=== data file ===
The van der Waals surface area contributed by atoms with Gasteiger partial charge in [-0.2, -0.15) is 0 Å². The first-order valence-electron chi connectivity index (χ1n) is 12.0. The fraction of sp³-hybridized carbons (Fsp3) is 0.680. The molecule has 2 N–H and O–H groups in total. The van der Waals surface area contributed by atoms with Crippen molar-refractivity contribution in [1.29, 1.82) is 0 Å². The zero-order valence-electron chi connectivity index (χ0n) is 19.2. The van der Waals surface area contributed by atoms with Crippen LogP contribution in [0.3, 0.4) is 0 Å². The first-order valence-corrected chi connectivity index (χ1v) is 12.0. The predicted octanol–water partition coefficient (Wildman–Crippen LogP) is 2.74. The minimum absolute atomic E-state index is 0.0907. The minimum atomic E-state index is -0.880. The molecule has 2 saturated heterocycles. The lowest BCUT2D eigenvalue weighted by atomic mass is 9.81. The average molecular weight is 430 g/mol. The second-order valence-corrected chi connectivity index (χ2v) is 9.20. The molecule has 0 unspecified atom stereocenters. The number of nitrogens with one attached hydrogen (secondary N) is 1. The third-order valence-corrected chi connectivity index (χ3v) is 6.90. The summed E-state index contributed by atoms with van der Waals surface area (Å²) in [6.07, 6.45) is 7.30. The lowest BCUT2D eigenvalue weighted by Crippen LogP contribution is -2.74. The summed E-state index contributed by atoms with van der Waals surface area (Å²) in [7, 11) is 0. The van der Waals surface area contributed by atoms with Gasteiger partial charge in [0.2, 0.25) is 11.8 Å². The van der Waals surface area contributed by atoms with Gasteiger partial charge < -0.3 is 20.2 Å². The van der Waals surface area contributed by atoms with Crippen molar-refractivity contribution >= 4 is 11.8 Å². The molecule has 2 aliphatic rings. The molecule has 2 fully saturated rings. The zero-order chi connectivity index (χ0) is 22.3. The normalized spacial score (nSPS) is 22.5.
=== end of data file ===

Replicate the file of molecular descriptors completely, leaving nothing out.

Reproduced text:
The van der Waals surface area contributed by atoms with Gasteiger partial charge in [-0.2, -0.15) is 0 Å². The first-order valence-electron chi connectivity index (χ1n) is 12.0. The fraction of sp³-hybridized carbons (Fsp3) is 0.680. The molecule has 2 N–H and O–H groups in total. The van der Waals surface area contributed by atoms with Crippen molar-refractivity contribution in [1.29, 1.82) is 0 Å². The zero-order valence-electron chi connectivity index (χ0n) is 19.2. The van der Waals surface area contributed by atoms with Crippen LogP contribution in [0.3, 0.4) is 0 Å². The first-order valence-corrected chi connectivity index (χ1v) is 12.0. The predicted octanol–water partition coefficient (Wildman–Crippen LogP) is 2.74. The minimum absolute atomic E-state index is 0.0907. The minimum atomic E-state index is -0.880. The molecule has 2 saturated heterocycles. The lowest BCUT2D eigenvalue weighted by atomic mass is 9.81. The average molecular weight is 430 g/mol. The second-order valence-corrected chi connectivity index (χ2v) is 9.20. The molecule has 0 unspecified atom stereocenters. The number of nitrogens with one attached hydrogen (secondary N) is 1. The third-order valence-corrected chi connectivity index (χ3v) is 6.90. The summed E-state index contributed by atoms with van der Waals surface area (Å²) in [6.07, 6.45) is 7.30. The lowest BCUT2D eigenvalue weighted by Crippen LogP contribution is -2.74. The summed E-state index contributed by atoms with van der Waals surface area (Å²) in [7, 11) is 0. The van der Waals surface area contributed by atoms with Gasteiger partial charge in [0.2, 0.25) is 11.8 Å². The van der Waals surface area contributed by atoms with Gasteiger partial charge < -0.3 is 20.2 Å². The van der Waals surface area contributed by atoms with Crippen molar-refractivity contribution >= 4 is 11.8 Å². The molecule has 2 aliphatic rings. The molecule has 2 fully saturated rings. The zero-order chi connectivity index (χ0) is 22.3. The normalized spacial score (nSPS) is 22.5.